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Aside from her solo project Holly Holden is also a member of all-female vocal group Deep Throat Choir, who released their debut album Be OK in February. Holly will also be supporting Johnny Flynn and the Sussex Wit in March 2017. She spoke to Big Issue North about how years of travel and collaboration in Latin America and the Caribbean have shaped her music, which fuses tropical rhythms like reggae, rocksteady, salsa, bolero and cumbia with soulful RnB, pop vocal melodies. She plays Leeds Church, 25 March, and Manchester’s Gorilla on 26 March.

What informs your music/songwriting?
My life informs my songwriting. All my songs are short stories, inspired by people who touch me deeply in some way. And that applies to the music as well as the lyrics, I reference sounds I have absorbed by spending time in different places and with different people.

How have you evolved as a artist evolved over the years?
For many years it was just me and an acoustic guitar, I had a much more folky style, Laura Marling-esque I guess. After I graduated university I moved to Berlin and started to collaborate with lots different international musicians – an Italian jazz pianist, a Ugandan rapper, a funk/soul producer from Detroit. That year really broadened my musical universe and gave me more experience and confidence performing. When I went to Cuba for the first time in 2011 my mind was blown, music was such an integral part of life, people would burst into song in the middle of a conversation. The clave kind of seeped in through my skin, my songs became much more rhythmic and playful and I started incorporating Spanish in my lyrics. That was a big shift, suddenly it became clear I should be playing bass instead of guitar and that I needed a band to bring my songs to life. It took a couple of years for the right people to turn up but they did eventually. Now I’ve got Frank Clarke on guitar – he’s kind of a genius, so can make it seem like he’s playing two guitar parts at once, and New York drummer David Beauchamp, who I met playing with Johnny Flynn and who has this awesome Latin inspired, loose style. They also produced the EP we made, I’m very lucky to have them!

What are you up to at the moment artistically?
My six-track Tropical Soul EP is out on 7 April, so there’s been lots of preparation for that recently, shooting videos, artwork – lots of non-musical creative stuff. We’re going to tour the UK at the end of March, supporting Johnny Flynn, whose band David and I also play in, so we’re rehearsing lots in preparation for that and our EP launch party which is being held at Servant Jazz Quarters in Dalston on 9 April. We’re also half way through recording our debut album which we’ll be releasing next year, so writing, arranging, recording – that’s the most exciting and rewarding part of the creative process for me and I can’t wait to get stuck into it when we’re back from tour.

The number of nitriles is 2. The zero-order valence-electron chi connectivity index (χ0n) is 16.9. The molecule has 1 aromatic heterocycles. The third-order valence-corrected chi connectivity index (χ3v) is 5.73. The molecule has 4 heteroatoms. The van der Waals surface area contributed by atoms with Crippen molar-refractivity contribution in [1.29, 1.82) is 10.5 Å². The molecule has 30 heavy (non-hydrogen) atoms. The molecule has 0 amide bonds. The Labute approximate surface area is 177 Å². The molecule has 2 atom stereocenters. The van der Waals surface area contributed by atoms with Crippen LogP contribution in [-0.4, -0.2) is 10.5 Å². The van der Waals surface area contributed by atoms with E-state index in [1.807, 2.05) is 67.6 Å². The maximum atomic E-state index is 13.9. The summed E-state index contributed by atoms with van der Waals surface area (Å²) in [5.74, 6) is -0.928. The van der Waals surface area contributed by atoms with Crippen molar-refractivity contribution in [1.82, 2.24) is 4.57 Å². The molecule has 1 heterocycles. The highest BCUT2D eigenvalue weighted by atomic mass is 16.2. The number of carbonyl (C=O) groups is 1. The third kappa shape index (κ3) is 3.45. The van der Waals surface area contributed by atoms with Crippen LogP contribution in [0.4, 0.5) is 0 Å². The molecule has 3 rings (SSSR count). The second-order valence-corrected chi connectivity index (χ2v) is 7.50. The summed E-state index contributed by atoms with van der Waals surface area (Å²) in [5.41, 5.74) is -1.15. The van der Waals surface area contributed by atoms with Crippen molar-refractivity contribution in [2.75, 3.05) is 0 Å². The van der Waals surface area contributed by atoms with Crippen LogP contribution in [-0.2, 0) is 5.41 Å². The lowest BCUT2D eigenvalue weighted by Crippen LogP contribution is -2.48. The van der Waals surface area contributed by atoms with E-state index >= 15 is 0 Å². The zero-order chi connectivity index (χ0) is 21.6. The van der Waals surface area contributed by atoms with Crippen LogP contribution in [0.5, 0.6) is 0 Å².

What’s on your rider?
My guitarist Frank is tee total so we get a big ginger beer and then a bottle of rum for me and drummer Dave.

Tell us your most embarrassing or surreal experience.
In January 2015 we were invited to perform at the Port au Prince Jazz Festival in Haiti. We were the UK’s first ever representatives, so it was an incredible privilege to be a part of the event and I was pretty nervous. Right before the sound check of our big main stage gig my stomach started churning. It just got worse and worse really quickly and by the time we were called to the stage I could barely leave the bathroom. I struggled through the first half of the set and then started to sweat, I went all cold and my ears were ringing and I couldn’t hear anything properly. I had to cut a song short and then ask for a chair to finish the set. I walked off stage and collapsed. I was embarrassed not to have been able to give my very best on that occasion.

What song do you wish you’d written?
50 ways to leave your lover by Paul Simon.

What’s your worst lyric?
That I’ve ever written? My GCSE music composition was a sort of bolero-style, musical theatre ballad fantasy about a tall dark stranger and included the lyric – “take those roses right back, I’ll keep my hymen in tact”. I think I thought it was cool at fifteen to be so shockingly upfront but it makes me cringe now to think of the audience of parents in the church at the school concert!

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